When I tell people that I spend my vacations in Mexico, they think that I’m sitting on a beach sipping margaritas and frolicking in the blue waters of the Caribbean. But for the last few years, a better portrait of these excursions involves me sitting in the jungle, pouring the contents of my guts into a bucket, and being thankful for the experience.
In fact, I just got back from two weeks in the Mexican jungle, extending my knowledge of entheogens — earth medicines used to treat a number of physical and mental health conditions commonly found throughout the world and endemic in the United States. As is typical of these events, yes, I puked my guts up. Sometimes, that’s just how the medicines work, part of how they teach. They also show us our connection to the world, to each other, to our past and future, and in ways I cannot describe here. They are beautiful medicines with equally beautiful spirits.
But more importantly, for the purposes of this commentary, I got to see people on a journey of healing, confronting lifetimes of trauma that otherwise had them trapped in a regimen of psychotropic drugs, dulling the pain but also dulling the grandeur of life.
Interestingly, many of these earth medicines — or more precisely, their molecular contents — are illegal, listed on various drug schedules of banned compounds. So, as a policy practitioner, I find it fascinating that it’s perfectly legal for people to be prescribed any number of antidepressants, anti-anxiety medications, and other drugs, which they will be required to remain on for the rest of their lives, but access to alternative treatments that do more than just mask symptoms is so offensive to the government that U.S. citizens must travel to another country or risk an encounter with law enforcement to get the medicine that could actually help them begin their healing journeys.
In the last few years, I’ve seen people from all walks of life, from all over the world, confront the trauma that otherwise would have them turning to the pharmaceutical industry and medical welfare programs for help. I’ve seen people successfully start to cope with the loss of a child or a spouse. I’ve seen people successfully navigate and begin to heal from the aftermath of rape or other forms of sexual abuse. I’ve seen veterans who watched their friends literally be blown apart or killed in war begin to process their experiences and deal with their PTSD, not merely try to suppress it. I’ve seen people with intractable, seemingly untreatable physical pain confront past trauma that they’ve long forgotten had formed that pivotal moment that quietly steered the direction of their lives and contributed to their agony.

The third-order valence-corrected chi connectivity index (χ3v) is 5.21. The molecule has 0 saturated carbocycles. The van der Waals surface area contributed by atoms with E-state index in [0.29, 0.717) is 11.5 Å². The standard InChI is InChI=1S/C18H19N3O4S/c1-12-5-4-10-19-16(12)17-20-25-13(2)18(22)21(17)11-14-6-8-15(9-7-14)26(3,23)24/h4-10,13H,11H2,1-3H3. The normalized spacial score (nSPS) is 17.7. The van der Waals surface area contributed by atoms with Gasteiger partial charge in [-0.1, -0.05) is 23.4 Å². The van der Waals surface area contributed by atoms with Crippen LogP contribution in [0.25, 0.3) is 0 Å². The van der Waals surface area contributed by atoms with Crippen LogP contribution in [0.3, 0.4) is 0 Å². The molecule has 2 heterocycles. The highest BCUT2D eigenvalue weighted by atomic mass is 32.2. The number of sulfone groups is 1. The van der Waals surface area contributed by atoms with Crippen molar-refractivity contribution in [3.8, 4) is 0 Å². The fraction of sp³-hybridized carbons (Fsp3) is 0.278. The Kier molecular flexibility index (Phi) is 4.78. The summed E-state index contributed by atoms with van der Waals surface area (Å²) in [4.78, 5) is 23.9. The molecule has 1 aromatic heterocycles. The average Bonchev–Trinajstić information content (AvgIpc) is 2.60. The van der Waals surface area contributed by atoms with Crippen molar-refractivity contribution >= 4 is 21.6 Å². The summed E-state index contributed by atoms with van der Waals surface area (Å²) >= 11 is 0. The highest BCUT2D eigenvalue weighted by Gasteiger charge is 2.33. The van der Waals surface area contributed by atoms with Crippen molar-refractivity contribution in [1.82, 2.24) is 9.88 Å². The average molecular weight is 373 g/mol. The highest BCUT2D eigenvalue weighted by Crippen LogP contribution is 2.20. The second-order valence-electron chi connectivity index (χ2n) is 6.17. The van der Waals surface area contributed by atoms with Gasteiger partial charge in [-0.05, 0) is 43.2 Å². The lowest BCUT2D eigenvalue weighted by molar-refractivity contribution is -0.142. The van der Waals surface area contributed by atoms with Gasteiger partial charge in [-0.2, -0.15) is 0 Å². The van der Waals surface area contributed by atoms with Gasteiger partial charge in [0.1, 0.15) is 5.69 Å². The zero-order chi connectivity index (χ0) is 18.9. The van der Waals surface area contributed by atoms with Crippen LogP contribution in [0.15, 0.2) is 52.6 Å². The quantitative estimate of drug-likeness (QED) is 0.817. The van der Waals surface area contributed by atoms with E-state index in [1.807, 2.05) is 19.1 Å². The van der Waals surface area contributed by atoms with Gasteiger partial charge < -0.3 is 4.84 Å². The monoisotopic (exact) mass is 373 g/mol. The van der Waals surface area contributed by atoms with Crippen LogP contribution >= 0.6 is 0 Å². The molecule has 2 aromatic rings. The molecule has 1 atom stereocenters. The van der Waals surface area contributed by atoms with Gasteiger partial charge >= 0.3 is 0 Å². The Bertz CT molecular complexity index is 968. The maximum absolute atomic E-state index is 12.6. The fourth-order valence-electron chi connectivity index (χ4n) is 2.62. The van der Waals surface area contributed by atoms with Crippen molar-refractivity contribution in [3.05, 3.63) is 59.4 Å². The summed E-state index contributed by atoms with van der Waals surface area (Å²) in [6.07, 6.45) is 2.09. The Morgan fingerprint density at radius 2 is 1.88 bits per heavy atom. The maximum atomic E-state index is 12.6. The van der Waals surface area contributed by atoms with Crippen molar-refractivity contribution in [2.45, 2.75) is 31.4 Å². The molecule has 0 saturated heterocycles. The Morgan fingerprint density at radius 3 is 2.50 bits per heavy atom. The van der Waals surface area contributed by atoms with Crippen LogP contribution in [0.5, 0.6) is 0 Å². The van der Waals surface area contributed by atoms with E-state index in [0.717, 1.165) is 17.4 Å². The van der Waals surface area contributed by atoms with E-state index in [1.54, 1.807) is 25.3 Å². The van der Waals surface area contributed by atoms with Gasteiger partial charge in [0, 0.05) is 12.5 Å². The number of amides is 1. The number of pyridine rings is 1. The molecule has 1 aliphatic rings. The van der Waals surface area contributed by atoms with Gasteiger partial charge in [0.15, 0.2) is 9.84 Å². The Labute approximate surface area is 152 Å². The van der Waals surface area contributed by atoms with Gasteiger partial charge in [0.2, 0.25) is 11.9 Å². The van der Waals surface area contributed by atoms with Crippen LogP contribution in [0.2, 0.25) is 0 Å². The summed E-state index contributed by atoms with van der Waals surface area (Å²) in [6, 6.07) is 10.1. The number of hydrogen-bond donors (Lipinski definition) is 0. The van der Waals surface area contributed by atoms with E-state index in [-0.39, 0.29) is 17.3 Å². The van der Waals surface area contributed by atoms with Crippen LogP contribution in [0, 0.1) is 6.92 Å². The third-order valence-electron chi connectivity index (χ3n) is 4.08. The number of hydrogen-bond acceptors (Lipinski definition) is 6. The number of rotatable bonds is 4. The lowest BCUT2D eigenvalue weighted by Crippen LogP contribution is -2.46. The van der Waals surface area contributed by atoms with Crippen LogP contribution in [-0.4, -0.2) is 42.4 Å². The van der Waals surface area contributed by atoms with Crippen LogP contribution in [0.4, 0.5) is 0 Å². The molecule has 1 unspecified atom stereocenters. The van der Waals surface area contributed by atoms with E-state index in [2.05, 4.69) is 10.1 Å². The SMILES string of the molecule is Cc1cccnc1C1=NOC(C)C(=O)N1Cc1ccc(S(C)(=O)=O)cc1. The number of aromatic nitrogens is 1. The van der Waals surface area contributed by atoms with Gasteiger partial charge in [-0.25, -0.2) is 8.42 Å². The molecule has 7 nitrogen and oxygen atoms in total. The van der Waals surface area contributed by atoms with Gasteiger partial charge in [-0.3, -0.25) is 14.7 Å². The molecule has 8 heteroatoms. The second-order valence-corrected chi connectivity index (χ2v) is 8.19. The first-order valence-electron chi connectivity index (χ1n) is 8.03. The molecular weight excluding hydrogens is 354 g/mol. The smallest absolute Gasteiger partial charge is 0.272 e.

Suicidal behavior, doubts about decisions, and, indeed, the very reason for being have all been part of these medicine circles. These earth medicines are not a miracle resolution. They are “teaching medicines” that help people begin a process of writing a new story for their lives. As for me, when I participate in these journeys, when I help with the healing of others, I help heal myself.
In raw dollars, the money spent on Idaho’s medical welfare program called Medicaid has grown by about 672% since 2001, from $600 million to $4.7 billion in the current fiscal year. Lawmakers are understandably concerned that costs are out of control, but they’re focused on “solutions” that don’t really address the underlying societal issues and human trauma.
And the numbers tell only part of the story. They reflect a decision on the part of the political establishment, heavily funded by the medical-industrial complex, to keep people away from alternative forms of treatment and keep them on programs and prescriptions that do nothing but focus on symptoms. A side effect of programs such as these is that it keeps us from directly participating in the healing of others.
The fact is, I’ve seen more healing come from out of the jungle than I’ve seen come out of any statehouse hearing room or from any program that policymakers might conceive. It really does not have to be this way.
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